Oct 172012

We get lots of students telling us how difficult it can be to work with recruiters. They don’t understand why calls and emails aren’t returned. Here is some stark reality in the form for a rant from a student and our response. Enjoy!

“Hi GigSpire –
I’m feeling cranky about recruiters today! From my point of view, there is no measurable benefit in working with recruiters at all. I have to be even more of a squeaky wheel to get even a return message, just to hear second-hand about the thoughts of the hiring manager. I send a recruiter an email, and get a reply that indicates I’ll hear from them the next day. Then 3 days go by without a word. When I contact them again, they’ve miraculously *just heard* from the hiring manager… and the message is often that there’s no decision yet. Yes, this is my current experience, but it’s not remotely unique. <sigh>I could get this type of non-information run-around on my own, working directly with the employer. I’m unconvinced that I am being well promoted if this is any indication of their communication habits.

Thank you for being my sounding board. I don’t feel that I can actually tell these recruiters this in the remote chance that there is another position I could jump-through-these-hoops for.

Argh. Later


GigSpire’s Response:

Hi E,

Sorry to hear that you are cranky. You are about to get some information that may not make you feel warm and fuzzy.

Your experience working with recruiters is very common. When working with recruiters and headhunters realize that these people get paid to fill the orders of their clients. It is not their responsibility to market or promote you. You are a commodity, a piece of inventory, that they use to do their business. If their customer wants to purchase someone like you believe me that you will hear from them as they are motivated to close the deal.

It is erroneous to put the responsibility of not getting interviews in the hands of recruiters or headhunters. These organizations are merely channels, much like a job board, to help broadcast your availability. These professionals are aware of opportunities that you have no access to so exposing your candidacy to them is beneficial, but timing is everything. If they don’t have a fit for you, they don’t have a fit for you.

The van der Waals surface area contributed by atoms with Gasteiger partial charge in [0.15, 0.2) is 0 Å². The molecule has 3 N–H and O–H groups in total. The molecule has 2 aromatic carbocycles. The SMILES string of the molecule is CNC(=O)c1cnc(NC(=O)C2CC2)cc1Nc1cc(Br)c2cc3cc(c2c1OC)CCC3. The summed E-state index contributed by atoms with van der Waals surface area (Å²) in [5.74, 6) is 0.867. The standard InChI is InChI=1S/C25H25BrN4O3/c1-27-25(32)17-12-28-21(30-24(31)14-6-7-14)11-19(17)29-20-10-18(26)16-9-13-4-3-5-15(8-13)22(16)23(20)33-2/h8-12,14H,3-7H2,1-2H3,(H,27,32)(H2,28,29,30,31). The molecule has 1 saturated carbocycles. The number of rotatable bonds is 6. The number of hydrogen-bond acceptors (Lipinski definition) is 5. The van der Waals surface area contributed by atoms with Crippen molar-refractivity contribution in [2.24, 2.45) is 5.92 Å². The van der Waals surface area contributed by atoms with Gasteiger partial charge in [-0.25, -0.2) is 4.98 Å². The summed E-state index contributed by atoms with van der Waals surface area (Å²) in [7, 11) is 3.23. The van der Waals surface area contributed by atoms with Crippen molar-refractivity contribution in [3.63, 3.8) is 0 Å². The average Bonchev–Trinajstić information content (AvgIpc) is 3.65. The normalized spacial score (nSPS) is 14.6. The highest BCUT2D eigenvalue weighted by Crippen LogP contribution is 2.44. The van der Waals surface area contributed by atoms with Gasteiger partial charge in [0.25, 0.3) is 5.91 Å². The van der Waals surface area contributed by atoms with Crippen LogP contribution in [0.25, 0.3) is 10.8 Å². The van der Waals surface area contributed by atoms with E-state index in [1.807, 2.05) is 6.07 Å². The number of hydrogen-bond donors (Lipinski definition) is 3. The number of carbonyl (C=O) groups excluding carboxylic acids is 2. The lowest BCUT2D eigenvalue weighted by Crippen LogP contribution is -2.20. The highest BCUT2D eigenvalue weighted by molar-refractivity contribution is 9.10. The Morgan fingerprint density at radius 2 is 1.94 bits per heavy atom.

Make sure that you are doing your due diligence in your job search efforts. Ask yourself:

  • Am I attending 1-2 in person networking events per week?
  • Am I having 20 or more conversations with people in the marketplace about the business, the growth trends, and other interesting categories?
  • Am I calling into companies and speaking with peers and would be hiring managers to generate interest and set informational interviews?
  • Am I participating in groups on social media channels and videos, blogs and forums in order to position myself as a subject matter expert?
  • Are you conducting and reaching out to get informational interviews? Remember your goal should be to do 1 to 2 of these every week.
If your answer to the above questions is yes in each category, then something is going wrong and we should talk. I will be happy to talk with you about your efforts and help to redirect, or reposition, your approach.

If your answer to any of the above questions is no, then I hope you understand what you need to do. Remember there is an employer just hoping and praying you are going to walk in the door, help them understand how you will help his or her business and bring you aboard to accomplish those goals.